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Vol. 17 No. 36 - June 21, 2017

FEATURE

Irish wakes

My grandmother had 10 children.

The oldest daughter was my aunt Kathleen, uncle George's little sister.

Everyone called her Kay except uncle George who insisted on calling her Kathleen just to get under her skin.

Kathleen married my uncle Bill Bailey. They had a son called Bill, which made father and son Big Bill and Little Bill.

You could tell that Kay and Big Bill loved each other. They were always singing and dancing and teasing and joking. They laughed a lot, and they made us all laugh.

Kay made great corned beef and cabbage. The cabbage gave Bill gas in the worst way, every time, and almost right away.

When we were little kids, we would sit at Kay's table for corned beef and cabbage and be at the edges of our seats waiting for the cabbage and Bill to get started.

Eventually Bill would pop a little gas, and Kay would swipe at him with her dish cloth.

"Bill Bailey shame on you."

Big Bill would give us a sad and contrite look, and then he would wink and let a little gas pop again. He would flip his face to eyes-wide surprise, and Kay would whack him with her towel.

"Bill Bailey you stop that."

We little guys would all be chuckling to falling off our seats.

Bill would be sad and quiet for a dramatic minute, and then he would let out a long ripper, and Kay would whack him and cuss him and the meal would erupt in a bedlam of laughter with Bill's winking and gassing and Kay's whacking him with her towel.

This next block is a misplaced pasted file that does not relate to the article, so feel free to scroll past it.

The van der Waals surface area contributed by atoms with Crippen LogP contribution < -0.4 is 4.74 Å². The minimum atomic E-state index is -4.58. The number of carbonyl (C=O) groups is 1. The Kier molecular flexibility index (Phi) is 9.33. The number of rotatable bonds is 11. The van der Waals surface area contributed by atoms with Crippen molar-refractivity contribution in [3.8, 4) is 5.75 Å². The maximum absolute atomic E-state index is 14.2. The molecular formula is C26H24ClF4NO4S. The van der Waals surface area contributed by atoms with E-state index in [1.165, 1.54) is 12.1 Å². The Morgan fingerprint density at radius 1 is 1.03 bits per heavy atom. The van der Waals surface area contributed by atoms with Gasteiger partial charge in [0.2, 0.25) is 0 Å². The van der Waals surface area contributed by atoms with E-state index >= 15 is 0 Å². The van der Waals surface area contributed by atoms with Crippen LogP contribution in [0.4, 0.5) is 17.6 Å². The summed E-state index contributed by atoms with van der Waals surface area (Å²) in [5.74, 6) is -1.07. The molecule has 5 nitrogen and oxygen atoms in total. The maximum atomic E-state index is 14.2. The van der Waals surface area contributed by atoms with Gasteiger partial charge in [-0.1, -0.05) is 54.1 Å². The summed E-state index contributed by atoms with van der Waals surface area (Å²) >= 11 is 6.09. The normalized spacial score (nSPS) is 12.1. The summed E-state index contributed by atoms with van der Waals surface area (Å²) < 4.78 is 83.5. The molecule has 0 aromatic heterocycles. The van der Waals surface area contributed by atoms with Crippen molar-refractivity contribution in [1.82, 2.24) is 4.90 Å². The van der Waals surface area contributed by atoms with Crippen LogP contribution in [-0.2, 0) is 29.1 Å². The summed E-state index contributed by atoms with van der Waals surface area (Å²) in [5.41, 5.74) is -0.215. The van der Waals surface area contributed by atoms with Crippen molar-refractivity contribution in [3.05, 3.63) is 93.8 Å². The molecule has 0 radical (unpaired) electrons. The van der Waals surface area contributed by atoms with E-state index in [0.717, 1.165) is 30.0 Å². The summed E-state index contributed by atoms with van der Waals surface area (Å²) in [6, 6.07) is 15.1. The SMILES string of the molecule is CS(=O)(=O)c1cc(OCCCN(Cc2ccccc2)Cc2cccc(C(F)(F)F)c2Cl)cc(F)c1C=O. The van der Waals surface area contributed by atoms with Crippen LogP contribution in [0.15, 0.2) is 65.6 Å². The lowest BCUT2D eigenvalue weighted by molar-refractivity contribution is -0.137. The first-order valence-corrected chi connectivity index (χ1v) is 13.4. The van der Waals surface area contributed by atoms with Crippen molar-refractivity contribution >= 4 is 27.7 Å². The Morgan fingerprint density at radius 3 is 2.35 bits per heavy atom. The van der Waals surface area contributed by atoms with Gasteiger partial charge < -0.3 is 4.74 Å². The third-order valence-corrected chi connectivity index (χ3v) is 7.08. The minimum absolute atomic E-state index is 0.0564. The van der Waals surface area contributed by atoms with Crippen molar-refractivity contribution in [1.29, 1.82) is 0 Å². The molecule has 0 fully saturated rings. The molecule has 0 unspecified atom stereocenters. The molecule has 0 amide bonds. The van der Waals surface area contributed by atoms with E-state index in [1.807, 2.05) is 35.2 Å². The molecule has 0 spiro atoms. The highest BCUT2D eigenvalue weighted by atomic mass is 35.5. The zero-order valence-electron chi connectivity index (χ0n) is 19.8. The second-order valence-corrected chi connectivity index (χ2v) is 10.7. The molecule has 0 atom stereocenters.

Corned beef and cabbage at Kay and Big Bill's was the happiest of times.

And then one day Kay was gone.

It was the day I learned what an aneurism was.

We were all in shock at the sudden loss.

The funeral mass filled the church and the wake overflowed the house through all the rooms and out into the yard.

The wake was Irish. The sinks and counters were filled with rum and beer.

The tables bent under the weight of hams and roasts and turkeys and pies.

Everyone ate and drank and drank some more.

As per our family's custom, young and old took turns telling Kathleen stories, and our grief was lightened with the stories and the rum.

The day turned toward dusk, and Big Bill sat down at the piano in the parlor.

He played the piano, and he sang, in his big, broken-hearted baritone...

"Won't you let me take you home again, Kathleen."

And as he played and sang the tears poured down his cheeks, and we all cried together.

I still cannot tell of Big Bill singing to Kathleen without brimming with tears at the telling.

I tell of it now because the time for wakes has come to me again.

We have all just lost Rex Hagen.

Rex was a great Islander with a great and generous heart.

Since his arrival in the early 50s he contributed hundreds of thousands to our charities.

Rex also made us laugh and he laughed with us.

We will miss him.

There are tears to be shed.


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AMISUN ~ The Island's Award-Winning Newspaper